find him guilty on all counts. If the Court does intervene, it must exercise restraint as the situation is sensitive. Finally, an ICC investigation on its own is not going to stop the atrocities in Syria. The scale of destruction and pain there strains comprehension, yet is beyond the mission and capacity of the ICC to address. The international community as a whole needs to be engaged in a more unified and meaningful manner if it is serious about ending civilian suffering. The ICC can’t be convened as simply a means to an end. The choice is between two unfavourable options and the ICC can’t be expected to satisfy everybody or for any one side to wash its hands off the verdict. Such expectations are not only unrealistic, they also threaten to weaken international law. The ICC is unbiased and does not take sides. What it implies that the opposition in Syria is also liable for prosecution. the law applies equally to both sides, regardless of their powers or statuses. Compromises on this basic principle will diminish legitimacy and effectivity of the council. As this session is convened to try Assad, its sole purpose is to decide if he is directly responsible for all the crimes committed. Though the UNSC can refer cases to the ICC, it is not a UN organ and is an independent entity. It is from this independence that the ICC can promote international law.
RULES OF PROCEDURE: The guide explains the rules in simple prose, and the explanation roughly follows the course of the ICC at CBITMUN. It is extremely important to develop a thorough working knowledge of the rules, including when they should be introduced, and in what capacity. The rules of procedure are enforced to facilitate the efficient workings of the committee, not to hinder them. Therefore, the Director, Assistant Judge and Judge reserve the right to rule motions out of order which may be considered dilatory or disruptive to the committee proceedings. In this respect, one of the quickest ways for a delegate to alienate him/herself within a committee is to be labelled as someone who attempts to disrupt committee proceedings with the introduction of redundant, inappropriate, or time-‐consuming motions. Section I – Proceedings before the Court ● The official language of the Court is English.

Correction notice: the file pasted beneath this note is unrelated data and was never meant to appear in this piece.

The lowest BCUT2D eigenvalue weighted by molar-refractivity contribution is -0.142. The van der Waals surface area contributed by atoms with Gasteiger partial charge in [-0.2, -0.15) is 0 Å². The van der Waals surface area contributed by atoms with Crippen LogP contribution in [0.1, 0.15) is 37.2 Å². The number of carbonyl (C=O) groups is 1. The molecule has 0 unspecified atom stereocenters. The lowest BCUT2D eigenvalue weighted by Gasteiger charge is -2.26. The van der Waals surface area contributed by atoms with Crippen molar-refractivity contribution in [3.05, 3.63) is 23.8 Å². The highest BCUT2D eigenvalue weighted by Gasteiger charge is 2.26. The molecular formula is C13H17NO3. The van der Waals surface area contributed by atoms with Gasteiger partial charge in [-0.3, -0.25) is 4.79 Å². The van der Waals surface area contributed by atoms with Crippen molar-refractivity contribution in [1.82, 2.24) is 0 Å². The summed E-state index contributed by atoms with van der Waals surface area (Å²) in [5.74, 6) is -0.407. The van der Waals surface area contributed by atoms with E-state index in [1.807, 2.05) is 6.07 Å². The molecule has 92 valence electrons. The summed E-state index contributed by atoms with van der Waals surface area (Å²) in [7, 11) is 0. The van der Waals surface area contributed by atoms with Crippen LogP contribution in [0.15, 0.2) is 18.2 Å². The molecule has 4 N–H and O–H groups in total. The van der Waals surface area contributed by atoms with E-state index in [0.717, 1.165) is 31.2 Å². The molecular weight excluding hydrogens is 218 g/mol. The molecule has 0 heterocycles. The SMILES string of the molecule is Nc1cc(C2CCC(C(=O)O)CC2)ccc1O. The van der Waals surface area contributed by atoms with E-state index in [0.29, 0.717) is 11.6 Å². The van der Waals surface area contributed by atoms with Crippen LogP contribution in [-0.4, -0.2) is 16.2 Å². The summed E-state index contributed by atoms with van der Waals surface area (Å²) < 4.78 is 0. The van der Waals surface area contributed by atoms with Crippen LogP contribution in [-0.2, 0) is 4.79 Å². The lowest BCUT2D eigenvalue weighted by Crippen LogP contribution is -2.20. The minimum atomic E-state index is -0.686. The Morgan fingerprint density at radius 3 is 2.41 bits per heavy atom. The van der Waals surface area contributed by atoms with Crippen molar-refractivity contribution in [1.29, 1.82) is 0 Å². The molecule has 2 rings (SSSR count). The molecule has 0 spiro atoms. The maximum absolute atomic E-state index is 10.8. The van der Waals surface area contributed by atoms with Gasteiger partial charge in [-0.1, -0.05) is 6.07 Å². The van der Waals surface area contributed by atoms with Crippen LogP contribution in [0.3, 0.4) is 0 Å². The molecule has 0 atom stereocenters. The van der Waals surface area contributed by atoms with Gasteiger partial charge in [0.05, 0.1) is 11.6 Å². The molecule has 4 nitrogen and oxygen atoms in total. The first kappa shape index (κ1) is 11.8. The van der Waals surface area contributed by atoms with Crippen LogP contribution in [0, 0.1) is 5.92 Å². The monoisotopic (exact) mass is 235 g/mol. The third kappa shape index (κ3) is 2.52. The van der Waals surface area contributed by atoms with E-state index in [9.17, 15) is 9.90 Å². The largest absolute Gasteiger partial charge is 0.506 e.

● The trials will comprise two judges and two assistant directors along with 5 Prosecution Attorneys and 5 Defense Attorneys. ● The Judges’ opinions are confidential and will not be disclosed to the Parties or the other Judges. ● The oral phase (Hearing) consists of the pleadings by each intervening party. ● Each Side would be represented by 5 attorneys each. ● Every attorney must take the floor at least once. ● The total time of each party’s plea is 15 minutes, during which the speaker may not be interrupted by any other attorney. However he may be interrupted by the judges themselves. ● On request and on expiration of the total time, the President may allow one extension of no more than 15 minutes. ● At the end of each party’s plea, any of the Judges may pose questions in order to clarify the case. ● If there is not sufficient time remaining during the pleading sessions, these may continue into the Q&A session. ● At the end of oral pleadings, in the allotted time, there shall be a Q&A session. ● During this session, any of the counsellors, as well as the judges may pose questions to the other Parties regarding the case, in order to clarify their positions. Section II-‐ Post Proceedings The Director of the Court shall have authority to ensure the observance of the Rules of Procedure during the oral phase. To this end, the President: ● Declares the opening and closing of each session. ● Gives the floor to Parties. ● Calls the house to order. The Q & A session rules will proceed according to the usual way in which Points of Information are taken in an MUN. Further, there will be a moderated caucus, to sum up each individual's’ position. ● After having heard each party, posed questions and observed the Q&A session, the Judges shall withdraw for deliberations. ● The Judges’ deliberations are confidential. ● All further rules/procedures will be at the discretion of the bench.